The Challenge of the Term ‘Race’ and How its Confusion Affects Our Anthropology

A study of theological anthropology requires a discussion of race. This paper will give an overview of the history surrounding the concept of race as well as the inaccuracies that have developed. Grievous misunderstandings about the concept of race have not only culminated in distrust among different people groups of the world, they have also led to entrenched large-scale persecution of fellow human beings made in the image of God.

Additionally, the author will offer a more accurate terminology in place of the word race, a term which may be albeit bemused, yet one which better approximates to the Scripture’s understanding of the word. Finally, the author will conclude with some remarks as to why the term race has few that are now willing to challenge its definitional authority in a culture that seemingly tends to revel in the term’s mendaciousness.

The modern concept of “race” is missing from the minds of the ancients. American historian George M. Frederickson stated that “no concept truly equivalent to that of race can be detected in the thought of Greeks, Romans, and early Christians” (Racism: A Short History). Other authors agree with this synopsis, yet clarify by stating, “This is not to say that xenophobia, prejudice, slavery, and oppression did not exist in the ancient world. But racism as we understand it today was not a category within ancient thinking. Race was, rather, a somewhat fluid concept in Greco-Roman civilizations and in early Christianity. The word could be defined by such features as religious and other cultural practices and was not entirely determined by ethnicity” (Joshua D. Chatraw and Karen Swallow Prior, Cultural Engagement: A Crash Course in Contemporary Issues).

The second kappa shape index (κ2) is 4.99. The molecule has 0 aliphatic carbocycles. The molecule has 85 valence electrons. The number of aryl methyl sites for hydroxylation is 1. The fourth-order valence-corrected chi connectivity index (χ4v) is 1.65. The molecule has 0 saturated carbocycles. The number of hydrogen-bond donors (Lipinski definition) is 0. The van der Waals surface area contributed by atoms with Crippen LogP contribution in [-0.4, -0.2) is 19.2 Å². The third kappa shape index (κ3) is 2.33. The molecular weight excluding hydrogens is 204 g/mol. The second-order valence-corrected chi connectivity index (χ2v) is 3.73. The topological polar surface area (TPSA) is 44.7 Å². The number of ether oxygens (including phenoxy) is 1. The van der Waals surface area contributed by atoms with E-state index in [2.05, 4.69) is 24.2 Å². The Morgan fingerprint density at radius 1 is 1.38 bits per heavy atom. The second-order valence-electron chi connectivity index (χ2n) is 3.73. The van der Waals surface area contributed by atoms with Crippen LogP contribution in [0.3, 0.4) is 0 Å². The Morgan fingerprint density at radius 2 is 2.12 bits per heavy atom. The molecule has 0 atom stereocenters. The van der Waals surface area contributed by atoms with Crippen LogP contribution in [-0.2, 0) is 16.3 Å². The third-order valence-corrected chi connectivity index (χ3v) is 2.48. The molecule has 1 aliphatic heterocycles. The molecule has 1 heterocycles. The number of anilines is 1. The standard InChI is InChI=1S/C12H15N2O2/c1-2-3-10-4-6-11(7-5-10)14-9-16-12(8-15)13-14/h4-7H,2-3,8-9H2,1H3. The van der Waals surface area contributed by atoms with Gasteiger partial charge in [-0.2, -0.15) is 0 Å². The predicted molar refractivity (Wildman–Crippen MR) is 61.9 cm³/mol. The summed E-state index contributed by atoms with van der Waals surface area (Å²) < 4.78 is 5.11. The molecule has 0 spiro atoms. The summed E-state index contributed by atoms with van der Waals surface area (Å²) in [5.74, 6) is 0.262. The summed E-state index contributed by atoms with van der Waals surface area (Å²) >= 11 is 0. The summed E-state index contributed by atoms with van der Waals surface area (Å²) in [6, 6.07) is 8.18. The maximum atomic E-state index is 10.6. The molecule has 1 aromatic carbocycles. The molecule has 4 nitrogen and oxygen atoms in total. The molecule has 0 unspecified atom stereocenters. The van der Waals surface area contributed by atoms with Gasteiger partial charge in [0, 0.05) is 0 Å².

The term race became more confusing due to the rise of the Enlightenment in the seventeenth and eighteenth centuries, with its resulting desire to classify the natural world (including humans), into laws according to reason. Sadly, this classification was accomplished without the Scriptures as a guide and was therefore faulty from the very beginning. There was also an impetus to devise scientific reasons to justify extant racist ideas about those peoples who looked different than their European counterparts. Further exacerbations arose with the rise of nineteenth century acceptance of Darwinian evolution. In the twenty-first century, it is time for theological anthropology to correct the errors of the past few centuries and seek a biblical understanding of race.

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